Chronic Fatigue Syndrome (CFS), is sometimes also grouped with myalgic encephalomyelitis (ME) and labeled as ME/CFS. These two (possibly interchangeable) conditions were recognized as long ago as 1969 by the World Health Organization as neurological disorders. Despite that realization by researchers, many in the medical establishment refused to recognize the condition as real, instead choosing to interpret the malady as psychosomatic. The thought was that something real was going on, but it stemmed from stressors on the body because of anxiety, depression, hypochondria, or an initial bout of “real” illness that led to a psychological reaction. Some in the medical establishment may have gone a step further and said that it was a cyclical process, that the more you suffered from the psychological effects, the worse the physical effects became- in other words, it was “all in your head”, but now it’s in your body as well because you became so stressed out over the inability to function. We’ve come a long way since then- or have we?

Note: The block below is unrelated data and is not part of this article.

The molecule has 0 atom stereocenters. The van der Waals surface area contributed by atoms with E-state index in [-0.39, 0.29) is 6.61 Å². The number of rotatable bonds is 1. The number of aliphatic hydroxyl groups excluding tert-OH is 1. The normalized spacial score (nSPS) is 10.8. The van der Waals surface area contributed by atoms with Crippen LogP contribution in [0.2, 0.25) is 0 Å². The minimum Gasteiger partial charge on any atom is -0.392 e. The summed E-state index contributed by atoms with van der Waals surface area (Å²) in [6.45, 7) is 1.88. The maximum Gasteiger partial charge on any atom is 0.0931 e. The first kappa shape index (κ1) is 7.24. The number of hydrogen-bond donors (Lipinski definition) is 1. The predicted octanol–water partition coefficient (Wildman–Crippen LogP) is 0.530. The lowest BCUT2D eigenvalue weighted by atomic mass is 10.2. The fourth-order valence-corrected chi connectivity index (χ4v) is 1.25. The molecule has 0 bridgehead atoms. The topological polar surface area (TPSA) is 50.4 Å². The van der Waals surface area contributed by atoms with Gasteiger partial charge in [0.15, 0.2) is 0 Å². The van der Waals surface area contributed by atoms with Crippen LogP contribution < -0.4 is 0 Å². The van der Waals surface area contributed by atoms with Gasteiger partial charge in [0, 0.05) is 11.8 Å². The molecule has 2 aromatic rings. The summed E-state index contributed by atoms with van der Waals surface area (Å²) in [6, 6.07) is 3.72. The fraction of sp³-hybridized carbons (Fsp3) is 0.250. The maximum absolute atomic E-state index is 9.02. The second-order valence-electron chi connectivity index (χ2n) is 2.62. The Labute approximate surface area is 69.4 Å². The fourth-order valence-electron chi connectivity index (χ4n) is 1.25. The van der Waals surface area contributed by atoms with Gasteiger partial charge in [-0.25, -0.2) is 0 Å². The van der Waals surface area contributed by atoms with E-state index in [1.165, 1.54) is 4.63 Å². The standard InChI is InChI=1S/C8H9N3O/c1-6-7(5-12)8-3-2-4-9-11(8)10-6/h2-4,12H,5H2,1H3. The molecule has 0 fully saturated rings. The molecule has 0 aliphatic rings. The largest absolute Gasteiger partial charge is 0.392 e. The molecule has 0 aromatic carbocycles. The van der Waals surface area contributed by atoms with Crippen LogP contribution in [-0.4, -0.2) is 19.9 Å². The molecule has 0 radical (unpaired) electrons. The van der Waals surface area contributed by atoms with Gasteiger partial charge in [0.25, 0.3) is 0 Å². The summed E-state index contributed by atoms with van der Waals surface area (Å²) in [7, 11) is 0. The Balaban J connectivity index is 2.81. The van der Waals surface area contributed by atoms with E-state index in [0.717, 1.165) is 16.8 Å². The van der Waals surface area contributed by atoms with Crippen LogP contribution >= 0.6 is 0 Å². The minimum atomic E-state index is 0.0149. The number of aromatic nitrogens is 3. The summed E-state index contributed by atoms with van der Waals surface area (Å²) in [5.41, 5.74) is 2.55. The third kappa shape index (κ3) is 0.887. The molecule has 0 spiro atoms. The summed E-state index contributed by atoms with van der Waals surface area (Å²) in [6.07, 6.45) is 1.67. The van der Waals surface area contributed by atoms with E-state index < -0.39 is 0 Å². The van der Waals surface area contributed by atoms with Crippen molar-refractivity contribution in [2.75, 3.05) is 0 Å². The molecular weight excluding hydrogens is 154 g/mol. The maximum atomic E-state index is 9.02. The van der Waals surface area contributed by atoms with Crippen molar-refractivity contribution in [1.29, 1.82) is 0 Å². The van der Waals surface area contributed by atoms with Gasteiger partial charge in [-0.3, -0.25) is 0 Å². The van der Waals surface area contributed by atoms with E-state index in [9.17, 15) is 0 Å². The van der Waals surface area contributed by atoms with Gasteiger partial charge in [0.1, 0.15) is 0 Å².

Despite the legion of patients who knew something was really wrong, it took a long time for many practitioners to accept the fact that this was a real condition, what might cause it, and how it could be treated. In fact, you can still easily find practitioners who don’t take the condition seriously or don’t have any idea what to look for and diagnose it. We tend to think of the medical community as being cutting-edge, always aware of the latest science, and fully cognizant of how all of the body’s systems work together, even in the most subtle ways. The truth is, that much of the medical community is slow to change, conservative in thought, and not ready to recognize things they were not taught in medical school. A top doctor at a major research hospital is likely to be very aware of new research, and more likely to understand a changing understanding of a complex condition like CFS. An older primary care provider, trained years, or decades ago at a traditional medical school may not keep up with the medical journals- any more than the bare minimum they need for CMEs (continuing medical education). It can take years for any new paradigm of thinking in medicine to trickle down to a standard practitioner’s office- if it ever does. It’s hard to keep up with new ideas, a holistic way of seeing the body, or to really listen to the truths that a patient tells you about their own body when you are overworked, see 50 patients a day, and don’t stray from a very narrow pathway of diagnoses and treatments that you are comfortable with- particularly when insurance companies often pull the strings in as much as they will determine what are valid diagnoses and treatments for many medical groups. In fact, many insurers still don’t accept CFS as a valid diagnosis and will refuse to pay for short or long-term disability as this article from STAT explained in 2018.